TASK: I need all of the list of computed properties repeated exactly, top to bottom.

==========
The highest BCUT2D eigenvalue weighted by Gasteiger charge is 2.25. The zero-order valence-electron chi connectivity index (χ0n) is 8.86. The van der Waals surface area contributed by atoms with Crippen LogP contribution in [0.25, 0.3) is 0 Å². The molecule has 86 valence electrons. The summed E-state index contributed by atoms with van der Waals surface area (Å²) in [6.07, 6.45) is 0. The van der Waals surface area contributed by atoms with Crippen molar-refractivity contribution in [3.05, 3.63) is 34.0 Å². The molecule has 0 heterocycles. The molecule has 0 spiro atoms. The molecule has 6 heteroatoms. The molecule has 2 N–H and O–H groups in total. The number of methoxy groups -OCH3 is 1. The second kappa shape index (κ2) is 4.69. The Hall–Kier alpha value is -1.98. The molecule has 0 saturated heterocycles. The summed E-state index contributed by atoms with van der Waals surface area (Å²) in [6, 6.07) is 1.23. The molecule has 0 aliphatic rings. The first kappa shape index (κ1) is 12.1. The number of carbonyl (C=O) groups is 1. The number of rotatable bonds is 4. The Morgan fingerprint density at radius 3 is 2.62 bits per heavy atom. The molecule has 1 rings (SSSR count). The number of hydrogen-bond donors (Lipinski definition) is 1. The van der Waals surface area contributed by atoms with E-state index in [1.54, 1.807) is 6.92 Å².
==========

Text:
The highest BCUT2D eigenvalue weighted by Gasteiger charge is 2.25. The zero-order valence-electron chi connectivity index (χ0n) is 8.86. The van der Waals surface area contributed by atoms with Crippen LogP contribution in [0.25, 0.3) is 0 Å². The molecule has 86 valence electrons. The summed E-state index contributed by atoms with van der Waals surface area (Å²) in [6.07, 6.45) is 0. The van der Waals surface area contributed by atoms with Crippen molar-refractivity contribution in [3.05, 3.63) is 34.0 Å². The molecule has 0 heterocycles. The molecule has 0 spiro atoms. The molecule has 6 heteroatoms. The molecule has 2 N–H and O–H groups in total. The number of methoxy groups -OCH3 is 1. The second kappa shape index (κ2) is 4.69. The Hall–Kier alpha value is -1.98. The molecule has 0 saturated heterocycles. The summed E-state index contributed by atoms with van der Waals surface area (Å²) in [6, 6.07) is 1.23. The molecule has 0 aliphatic rings. The first kappa shape index (κ1) is 12.1. The number of carbonyl (C=O) groups is 1. The number of rotatable bonds is 4. The Morgan fingerprint density at radius 3 is 2.62 bits per heavy atom. The molecule has 1 rings (SSSR count). The number of hydrogen-bond donors (Lipinski definition) is 1. The van der Waals surface area contributed by atoms with E-state index in [1.54, 1.807) is 6.92 Å².